A PROPOSAL to remove a section of Musselburgh from the East Lothian constituency for future General Elections “makes no sense whatsoever”, according to the town’s MSP.

Changes are being considered to the county’s Westminster constituency – which until now has exactly matched the county boundaries – under proposals being drawn up by The Boundary Commission for Scotland.

One of the proposed changes to the electoral map in Scotland is to see Musselburgh residents who live to the west of the River Esk included in the Edinburgh East constituency (see proposed map below).

East Lothian Courier: The proposed boundaries of the new Edinburgh East constituency

That would include areas of the Capital such as Portobello and Duddingston.

The rest of the East Lothian constituency would then be renamed East Lothian Coast and would continue to include the part of Musselburgh to the east of the river (see proposed map below).

East Lothian Courier: The proposed boundaries of the new East Lothian Coast constituency

But the proposal has met with opposition in the Honest Toun, including from Midlothian North and Musselburgh MSP Colin Beattie, who told the Courier: “The proposed boundary change for Musselburgh makes no sense whatsoever and has been ill thought through.

“The change would see the town split in two, which I do not believe will be received well by the residents of Musselburgh.

“The town has already seen changes to its political and council boundaries over the years and this change would only lead to confusion.

“Musselburgh is one town and should be served by one MP.

“I will be submitting my own objection and I would encourage all residents to strongly consider these proposals and give their views also.”

Irene Tait, chairperson of Musselburgh and Inveresk Community Council, was also not keen on the idea of making changes to the boundaries.

She said: “I would be happy if they left it as it is.

“Musselburgh is a town on its own and has its own unique identity. That should remain.

“It would be negative to split it up – it is not what people would want.”

The proposals were revealed last Thursday, marking the start of an eight-week consultation.

For Scotland as a whole, the number of MPs would be cut from 59 to 57. Meanwhile, there would 10 additional MPs in England, eight fewer in Wales and no change in Northern Ireland.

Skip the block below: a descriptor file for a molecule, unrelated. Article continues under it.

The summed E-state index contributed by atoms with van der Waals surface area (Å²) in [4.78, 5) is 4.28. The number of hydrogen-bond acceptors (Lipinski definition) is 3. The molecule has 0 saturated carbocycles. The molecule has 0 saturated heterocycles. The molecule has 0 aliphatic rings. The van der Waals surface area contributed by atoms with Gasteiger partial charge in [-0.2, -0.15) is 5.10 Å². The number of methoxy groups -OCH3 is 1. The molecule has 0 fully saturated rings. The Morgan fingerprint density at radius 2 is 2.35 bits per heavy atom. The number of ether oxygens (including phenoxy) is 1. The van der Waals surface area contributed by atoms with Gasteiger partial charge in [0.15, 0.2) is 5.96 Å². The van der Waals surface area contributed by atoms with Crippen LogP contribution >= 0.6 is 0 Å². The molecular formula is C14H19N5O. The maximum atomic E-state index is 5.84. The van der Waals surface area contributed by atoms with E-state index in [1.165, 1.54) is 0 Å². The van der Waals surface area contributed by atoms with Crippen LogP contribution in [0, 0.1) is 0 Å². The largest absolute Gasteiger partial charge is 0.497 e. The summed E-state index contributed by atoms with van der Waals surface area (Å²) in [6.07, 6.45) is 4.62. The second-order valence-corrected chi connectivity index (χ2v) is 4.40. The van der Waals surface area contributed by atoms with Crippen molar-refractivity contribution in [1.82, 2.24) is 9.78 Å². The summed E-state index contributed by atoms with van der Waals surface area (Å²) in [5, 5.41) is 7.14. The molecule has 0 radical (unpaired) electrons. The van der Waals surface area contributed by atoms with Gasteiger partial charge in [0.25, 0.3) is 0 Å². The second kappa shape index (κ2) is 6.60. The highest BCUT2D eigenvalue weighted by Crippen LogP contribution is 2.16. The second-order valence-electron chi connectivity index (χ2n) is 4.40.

Lord Matthews, Deputy Chair of the Boundary Commission for Scotland, said: “I believe this is a promising start to delivering the requirements of the new rules that mean the number of constituencies in Scotland will reduce from 59 to 57, and that each mainland constituency must have broadly the same number of electors.

“We have set out proposals which do that and are, we believe, a good implementation of the rules set by Parliament.

“This is the beginning of a process and we now want to hear the views of the public.

“We will reflect on responses to the consultation and make changes where appropriate and where the legislation allows us to do so.

“We strongly encourage voters to make their views heard.”

At the last General Election in East Lothian, Kenny MacAskill won the seat for the SNP by a majority of 3,886 over incumbent Labour MP Martin Whitfield – Mr MacAskill has since left the SNP and joined the ALBA Party.

The proposed changes would have no effect to the existing Scottish Parliament constituencies, which see Musselburgh, Wallyford and Whitecraig included as part of the Midlothian North and Musselburgh constituency, and the rest of the county in the East Lothian constituency.


East Lothian MP Mr MacAskill said of the proposals: “Boundaries are rightly not set by politicians or their parties.

“There are constraints given the population set for a constituency and the fact that East Lothian is larger.

“There’s no easy way of cutting and preferably that wouldn’t happen. But if it’s to proceed, this may be viewed as one of the least worst options.”

Paul McLennan, MSP for East Lothian, highlighted the connection between East Lothian and the Honest Toun.

He said: “I would encourage constituents who have concerns to engage with the consultation.

“The proposed boundary changes will have no effect on the Scottish Parliamentary constituency; however, there have always been close links between Musselburgh and the rest of East Lothian, especially at a local government level.

“Whatever the outcome, I will continue to work closely with neighbouring politicians on matters that affect us all like transport and local infrastructure.”

Martin Whitfield, South Scotland MSP, was not a fan of dividing Musselburgh.

He said: “I appreciate that the Boundary Commission has a difficult task, especially considering East Lothian’s rapidly growing population, but dividing Musselburgh in two simply makes no sense.

“The proposal would split the East Lothian Council boundary, as well as the ward boundary, breaking local community ties and creating confusion for residents.

“I hope that the commission will listen carefully to the views expressed on these initial proposals and reconsider how the boundaries here will be configured.”

Craig Hoy, fellow South Scotland MSP, queried the renaming of East Lothian to East Lothian Coast.

He said: “I am relieved to see that the Boundary Commission are looking at keeping most of East Lothian within the same parliamentary seat.

“This is an ongoing consultation, so over the coming weeks I will be engaging with constituents in East Lothian to get their views on this review.

“Musselburgh is not part of the area I represent and so I cannot comment on parliamentary boundaries in that area.

“Regarding elsewhere in East Lothian, one thing I am confused about is why the Commission have proposed naming the area ‘East Lothian Coast’ when parts of the seat are over 16 miles in-land.”